Movie Guide

New in Theaters
Driving Lessons (PG-13)

Director: Jeremy Brock. With Laura Linney, Rupert Grint, Julie Walters. (98 min.)

Laura Marshall's teen son, Ben (Rupert Grint), will do almost anything to escape her suffocating love. He finds summer work as factotum to an eccentric former actress (Julie Walters). Besides helping Ben cut the apron strings, it gives him confidence behind the wheel of a car – and in life – as well as a better appreciation of his father. This understated comedy-drama allows Walters and Grint a great opportunity to step out of their familiar roles as mother and son Molly and Ron Weasley in the "Harry Potter" films. Grade: B
– M.K. Terrell

Sex/Nudity: 2 scenes of innuendo, 1 of implied sex. Violence: 1 scene. Profanity: 19 instances. Drugs/Alcohol/Tobacco: 11 scenes of drinking.

Recommended: Could you pass a US citizenship test?
Flicka (PG)

Director: Michael Meyer. With Maria Bello, Alison Lohman, Tim McGraw. (94 min.)

Katy McLaughlin (Alison Lohman) seems adept at getting on the wrong side of her rancher father (Tim McGraw). Grounded after flunking history class, she disobeys orders by adopting a mustang. But the real burr under Dad's saddle is Katy's desire to run the ranch one day – a job he'd reserved for her brother. If fans of the "Flicka" books and movies can accept a teen in place of the 10-year-old boy, and that Flicka is now the ornery mare instead of the mare's foal, they may enjoy this movingly told variation on an old story. The Wyoming scenery helps. Grade: B
– M.K.T

Sex/Nudity: 1 scene of innuendo. Violence: 8 scenes of strong violence. Profanity: 3 instances of mild profanity. Drugs/Alcohol/Tobacco: None.

The Prestige (PG-13)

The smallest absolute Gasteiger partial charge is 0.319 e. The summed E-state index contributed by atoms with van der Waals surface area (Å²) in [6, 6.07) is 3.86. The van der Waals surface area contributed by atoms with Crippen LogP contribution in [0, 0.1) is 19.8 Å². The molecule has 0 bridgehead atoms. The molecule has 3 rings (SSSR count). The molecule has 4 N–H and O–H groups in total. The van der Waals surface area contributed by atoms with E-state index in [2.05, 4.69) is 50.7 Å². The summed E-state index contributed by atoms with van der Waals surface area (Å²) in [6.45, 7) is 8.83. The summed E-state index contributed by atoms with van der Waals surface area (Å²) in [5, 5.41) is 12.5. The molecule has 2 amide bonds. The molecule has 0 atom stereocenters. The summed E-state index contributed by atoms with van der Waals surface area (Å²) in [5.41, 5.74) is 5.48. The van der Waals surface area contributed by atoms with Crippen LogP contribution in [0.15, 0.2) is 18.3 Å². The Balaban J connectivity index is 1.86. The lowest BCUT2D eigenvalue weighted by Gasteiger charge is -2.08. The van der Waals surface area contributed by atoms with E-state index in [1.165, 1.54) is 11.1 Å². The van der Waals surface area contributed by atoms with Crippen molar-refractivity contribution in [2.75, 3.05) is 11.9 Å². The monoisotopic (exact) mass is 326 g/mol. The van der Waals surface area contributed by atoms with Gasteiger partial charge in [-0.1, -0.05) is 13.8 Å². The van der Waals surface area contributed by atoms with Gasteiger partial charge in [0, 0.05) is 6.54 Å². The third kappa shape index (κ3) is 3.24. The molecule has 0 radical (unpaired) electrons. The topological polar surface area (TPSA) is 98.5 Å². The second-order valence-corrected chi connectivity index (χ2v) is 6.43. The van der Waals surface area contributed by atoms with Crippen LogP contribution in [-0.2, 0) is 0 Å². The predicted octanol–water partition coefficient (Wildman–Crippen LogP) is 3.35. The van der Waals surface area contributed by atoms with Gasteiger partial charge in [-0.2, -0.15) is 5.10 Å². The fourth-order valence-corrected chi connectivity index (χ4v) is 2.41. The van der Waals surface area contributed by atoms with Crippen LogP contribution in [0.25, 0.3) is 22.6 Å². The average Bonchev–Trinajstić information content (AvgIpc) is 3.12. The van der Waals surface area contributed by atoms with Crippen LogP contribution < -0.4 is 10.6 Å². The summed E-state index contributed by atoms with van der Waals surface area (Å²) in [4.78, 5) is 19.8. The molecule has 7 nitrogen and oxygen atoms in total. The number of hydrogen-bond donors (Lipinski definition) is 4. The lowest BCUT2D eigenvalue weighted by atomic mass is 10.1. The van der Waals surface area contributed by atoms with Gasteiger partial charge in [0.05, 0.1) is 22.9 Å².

Director: Christopher Nolan. With Hugh Jackman, Christian Bale, Scarlett Johansson. (128 min.)

After the surprise success of "The Illusionist," "The Prestige," about dueling magicians in 19th-century England, may not seem like such a commercial long shot. I wasn't nuts about "The Illusionist" but, because I love magic on film, I was reasonably entertained. I'm also not crazy about plot-heavy "Prestige," but it has its moments, too. Hugh Jackman and Christian Bale play the two rivals, Scarlett Johansson is the magician's assistant who shuttles between them, and Michael Caine, easily the best in the bunch, plays their mentor. Christopher Nolan, fresh from his pitch-black Batman, once again goes heavy on the chiaroscuro. Grade: B
– Peter Rainer

Sex/Nudity: 2 scenes of innuendo, 2 of implied sex. Violence: 14 scenes of strong violence. Profanity: 1 instance of a harsh profanity, 6 instances of mild profanity. Drugs/Alcohol/Tobacco: 12 scenes of drinking.

So Goes the Nation (Not Rated)

Directors: Adam Del Deo, James D. Stern. With George W. Bush, John Kerry. (90 min.)

This evenhanded documentary about the 2004 countdown in Ohio between President Bush and John Kerry is not exactly an eye-opener. It presents no grand conspiracy theory to explain why Kerry failed to carry the state. Instead, supported by commentary from both Republican and Democratic operatives, the movie confirms what most of us have known all along: Electability is all about staying on message. The truth and verifiability of that message is something else again. As the Bush/Cheney media director says, "A flawed strategy that's consistent is better than an inconsistent strategy." Grade: B+
– P.R.

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